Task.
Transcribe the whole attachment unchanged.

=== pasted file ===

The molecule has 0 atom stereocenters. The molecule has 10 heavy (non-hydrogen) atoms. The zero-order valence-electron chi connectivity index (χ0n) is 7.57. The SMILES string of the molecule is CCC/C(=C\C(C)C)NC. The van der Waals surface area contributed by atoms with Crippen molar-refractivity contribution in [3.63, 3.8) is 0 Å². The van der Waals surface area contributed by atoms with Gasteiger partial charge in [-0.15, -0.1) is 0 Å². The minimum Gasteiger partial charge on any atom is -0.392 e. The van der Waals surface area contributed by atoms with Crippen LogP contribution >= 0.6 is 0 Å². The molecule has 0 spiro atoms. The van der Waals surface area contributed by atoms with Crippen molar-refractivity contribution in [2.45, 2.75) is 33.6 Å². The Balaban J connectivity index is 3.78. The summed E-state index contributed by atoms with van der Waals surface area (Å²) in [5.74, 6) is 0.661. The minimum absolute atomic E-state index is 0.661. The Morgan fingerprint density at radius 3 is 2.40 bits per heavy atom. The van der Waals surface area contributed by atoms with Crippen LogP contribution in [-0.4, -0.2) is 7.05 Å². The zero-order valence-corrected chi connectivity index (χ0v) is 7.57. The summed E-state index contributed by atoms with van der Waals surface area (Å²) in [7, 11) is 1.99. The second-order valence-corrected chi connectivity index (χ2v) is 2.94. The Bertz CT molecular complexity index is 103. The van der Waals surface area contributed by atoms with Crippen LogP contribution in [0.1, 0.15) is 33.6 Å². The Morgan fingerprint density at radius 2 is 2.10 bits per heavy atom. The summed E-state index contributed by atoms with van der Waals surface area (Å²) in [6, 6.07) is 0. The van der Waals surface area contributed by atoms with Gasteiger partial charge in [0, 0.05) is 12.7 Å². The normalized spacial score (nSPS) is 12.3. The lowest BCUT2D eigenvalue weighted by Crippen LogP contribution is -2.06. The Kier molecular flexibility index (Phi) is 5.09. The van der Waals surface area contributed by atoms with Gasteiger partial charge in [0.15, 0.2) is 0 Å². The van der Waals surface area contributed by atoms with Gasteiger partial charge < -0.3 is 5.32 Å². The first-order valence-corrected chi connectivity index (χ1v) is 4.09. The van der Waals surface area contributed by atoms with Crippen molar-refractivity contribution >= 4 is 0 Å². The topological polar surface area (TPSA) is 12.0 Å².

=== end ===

The molecule has 0 atom stereocenters. The molecule has 10 heavy (non-hydrogen) atoms. The zero-order valence-electron chi connectivity index (χ0n) is 7.57. The SMILES string of the molecule is CCC/C(=C\C(C)C)NC. The van der Waals surface area contributed by atoms with Crippen molar-refractivity contribution in [3.63, 3.8) is 0 Å². The van der Waals surface area contributed by atoms with Gasteiger partial charge in [-0.15, -0.1) is 0 Å². The minimum Gasteiger partial charge on any atom is -0.392 e. The van der Waals surface area contributed by atoms with Crippen LogP contribution >= 0.6 is 0 Å². The molecule has 0 spiro atoms. The van der Waals surface area contributed by atoms with Crippen molar-refractivity contribution in [2.45, 2.75) is 33.6 Å². The Balaban J connectivity index is 3.78. The summed E-state index contributed by atoms with van der Waals surface area (Å²) in [5.74, 6) is 0.661. The minimum absolute atomic E-state index is 0.661. The Morgan fingerprint density at radius 3 is 2.40 bits per heavy atom. The van der Waals surface area contributed by atoms with Crippen LogP contribution in [-0.4, -0.2) is 7.05 Å². The zero-order valence-corrected chi connectivity index (χ0v) is 7.57. The summed E-state index contributed by atoms with van der Waals surface area (Å²) in [7, 11) is 1.99. The second-order valence-corrected chi connectivity index (χ2v) is 2.94. The Bertz CT molecular complexity index is 103. The van der Waals surface area contributed by atoms with Crippen LogP contribution in [0.1, 0.15) is 33.6 Å². The Morgan fingerprint density at radius 2 is 2.10 bits per heavy atom. The summed E-state index contributed by atoms with van der Waals surface area (Å²) in [6, 6.07) is 0. The van der Waals surface area contributed by atoms with Gasteiger partial charge in [0, 0.05) is 12.7 Å². The normalized spacial score (nSPS) is 12.3. The lowest BCUT2D eigenvalue weighted by Crippen LogP contribution is -2.06. The Kier molecular flexibility index (Phi) is 5.09. The van der Waals surface area contributed by atoms with Gasteiger partial charge in [0.15, 0.2) is 0 Å². The van der Waals surface area contributed by atoms with Gasteiger partial charge < -0.3 is 5.32 Å². The first-order valence-corrected chi connectivity index (χ1v) is 4.09. The van der Waals surface area contributed by atoms with Crippen molar-refractivity contribution >= 4 is 0 Å². The topological polar surface area (TPSA) is 12.0 Å².